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Speaking at a meeting of the National Educational Health and Allied Workers Union (NEHAWU) last week, the South African Health Minister, Mr Aaron Motsoaledi said the country’s health system is overburdened by foreigners. This is a dangerous playing up of the xenophobic card, to deflect attention from the major challenges facing public healthcare delivery: inadequate funding; poor governance, and sharp social inequality which reinforces health inequity.
Public Services International defends access to quality healthcare services as a fundamental human right. Human rights cannot be reduced to the citizenship status of persons. Over the years, South Africa has been a leading voice in Africa and globally, in calling for “Health for All”. The statement by Mr Motsoaledi is thus a step backwards, which should be frowned at.
As noted by Shenilla Mohamed, Executive Director of Amnesty International South Africa, Mr Mostoaledi is trying to scapegoat migrants instead of taking urgent steps to improve access to affordable and quality health care for all persons in South Africa. This is a demonstration of contempt for several international covenants the South African government has signed, including the International Covenant on Economic, Social and Cultural Rights, the Convention on the Elimination of All Forms of Discrimination Against Women and the Convention on the Rights of the Child.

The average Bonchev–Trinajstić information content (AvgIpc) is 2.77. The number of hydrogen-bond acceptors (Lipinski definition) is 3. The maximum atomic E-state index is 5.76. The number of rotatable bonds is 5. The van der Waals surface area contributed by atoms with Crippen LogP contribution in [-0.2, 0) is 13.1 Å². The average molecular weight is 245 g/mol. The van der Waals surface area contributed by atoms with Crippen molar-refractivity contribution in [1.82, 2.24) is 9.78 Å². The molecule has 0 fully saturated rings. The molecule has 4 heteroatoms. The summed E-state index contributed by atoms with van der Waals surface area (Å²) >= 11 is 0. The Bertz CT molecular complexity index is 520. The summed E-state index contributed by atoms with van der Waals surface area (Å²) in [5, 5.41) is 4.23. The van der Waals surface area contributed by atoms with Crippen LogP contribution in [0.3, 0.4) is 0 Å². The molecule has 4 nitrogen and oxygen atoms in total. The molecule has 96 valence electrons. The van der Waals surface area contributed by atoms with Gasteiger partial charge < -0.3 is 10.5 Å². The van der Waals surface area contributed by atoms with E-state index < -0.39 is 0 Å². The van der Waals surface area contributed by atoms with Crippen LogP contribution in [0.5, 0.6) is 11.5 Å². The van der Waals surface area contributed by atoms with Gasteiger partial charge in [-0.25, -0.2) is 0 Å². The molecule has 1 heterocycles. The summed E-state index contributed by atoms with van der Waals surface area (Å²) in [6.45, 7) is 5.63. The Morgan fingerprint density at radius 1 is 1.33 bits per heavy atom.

The South African deputy public protector, Mr Kelvin Malunga, rightly pointed out that the health minister made “a desperate statement after failing to address the systemic issues” confronting public health.
It is particularly worrisome that the minister of health made this statement at a time that the South African government is in the process of fashioning out a National Health Insurance (NHI) scheme. The gazetted National Health Insurance Bill limits the rights of refugees and asylum seekers to: emergency health care services; services for notifiable conditions of public health concern and; paediatric and maternal services at primary health care level. Undocumented migrants are excluded from any form of care under the Bill, reflecting the mindset expressed by Mr Motsoaledi.
PSI submitted a memorandum addressing this and other salient issues in the NHI Bill. A key marker of the realisation of the right to health is universality of access to health services. This requires the strengthening of public healthcare delivery and not discrimination against migrants, many of whom contribute significantly to the growth and development of the South African economy.